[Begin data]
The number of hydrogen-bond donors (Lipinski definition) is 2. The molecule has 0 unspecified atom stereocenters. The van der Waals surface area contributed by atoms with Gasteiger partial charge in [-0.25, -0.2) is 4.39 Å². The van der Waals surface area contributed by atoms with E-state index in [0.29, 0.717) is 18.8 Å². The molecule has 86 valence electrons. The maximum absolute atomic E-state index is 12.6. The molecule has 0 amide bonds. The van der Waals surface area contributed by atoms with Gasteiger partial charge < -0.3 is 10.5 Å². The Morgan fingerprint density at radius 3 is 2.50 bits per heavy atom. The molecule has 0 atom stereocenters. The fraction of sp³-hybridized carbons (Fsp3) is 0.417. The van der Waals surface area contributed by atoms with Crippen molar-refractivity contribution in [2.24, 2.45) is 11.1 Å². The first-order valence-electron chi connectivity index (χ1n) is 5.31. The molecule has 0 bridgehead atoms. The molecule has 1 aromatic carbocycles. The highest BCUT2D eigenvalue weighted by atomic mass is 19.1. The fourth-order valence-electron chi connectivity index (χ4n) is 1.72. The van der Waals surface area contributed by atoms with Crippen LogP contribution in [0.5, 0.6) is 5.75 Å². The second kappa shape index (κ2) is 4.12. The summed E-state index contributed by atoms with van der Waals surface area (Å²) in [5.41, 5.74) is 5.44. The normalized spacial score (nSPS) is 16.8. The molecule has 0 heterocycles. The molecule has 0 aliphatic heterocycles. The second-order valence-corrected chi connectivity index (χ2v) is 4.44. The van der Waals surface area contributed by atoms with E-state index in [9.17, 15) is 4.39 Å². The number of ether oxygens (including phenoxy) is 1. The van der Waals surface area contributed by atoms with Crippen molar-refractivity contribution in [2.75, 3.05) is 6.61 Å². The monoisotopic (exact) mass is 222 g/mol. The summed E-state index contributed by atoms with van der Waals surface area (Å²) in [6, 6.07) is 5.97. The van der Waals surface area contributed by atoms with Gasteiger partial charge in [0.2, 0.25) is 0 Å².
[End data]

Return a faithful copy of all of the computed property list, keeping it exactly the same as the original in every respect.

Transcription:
The number of hydrogen-bond donors (Lipinski definition) is 2. The molecule has 0 unspecified atom stereocenters. The van der Waals surface area contributed by atoms with Gasteiger partial charge in [-0.25, -0.2) is 4.39 Å². The van der Waals surface area contributed by atoms with E-state index in [0.29, 0.717) is 18.8 Å². The molecule has 86 valence electrons. The maximum absolute atomic E-state index is 12.6. The molecule has 0 amide bonds. The van der Waals surface area contributed by atoms with Gasteiger partial charge < -0.3 is 10.5 Å². The Morgan fingerprint density at radius 3 is 2.50 bits per heavy atom. The molecule has 0 atom stereocenters. The fraction of sp³-hybridized carbons (Fsp3) is 0.417. The van der Waals surface area contributed by atoms with Crippen molar-refractivity contribution in [2.24, 2.45) is 11.1 Å². The first-order valence-electron chi connectivity index (χ1n) is 5.31. The molecule has 0 bridgehead atoms. The molecule has 1 aromatic carbocycles. The highest BCUT2D eigenvalue weighted by atomic mass is 19.1. The fourth-order valence-electron chi connectivity index (χ4n) is 1.72. The van der Waals surface area contributed by atoms with Crippen LogP contribution in [0.5, 0.6) is 5.75 Å². The second kappa shape index (κ2) is 4.12. The summed E-state index contributed by atoms with van der Waals surface area (Å²) in [5.41, 5.74) is 5.44. The normalized spacial score (nSPS) is 16.8. The molecule has 0 heterocycles. The molecule has 0 aliphatic heterocycles. The second-order valence-corrected chi connectivity index (χ2v) is 4.44. The van der Waals surface area contributed by atoms with E-state index in [9.17, 15) is 4.39 Å². The number of ether oxygens (including phenoxy) is 1. The van der Waals surface area contributed by atoms with Crippen molar-refractivity contribution in [2.75, 3.05) is 6.61 Å². The monoisotopic (exact) mass is 222 g/mol. The summed E-state index contributed by atoms with van der Waals surface area (Å²) in [6, 6.07) is 5.97. The van der Waals surface area contributed by atoms with Gasteiger partial charge in [0.2, 0.25) is 0 Å².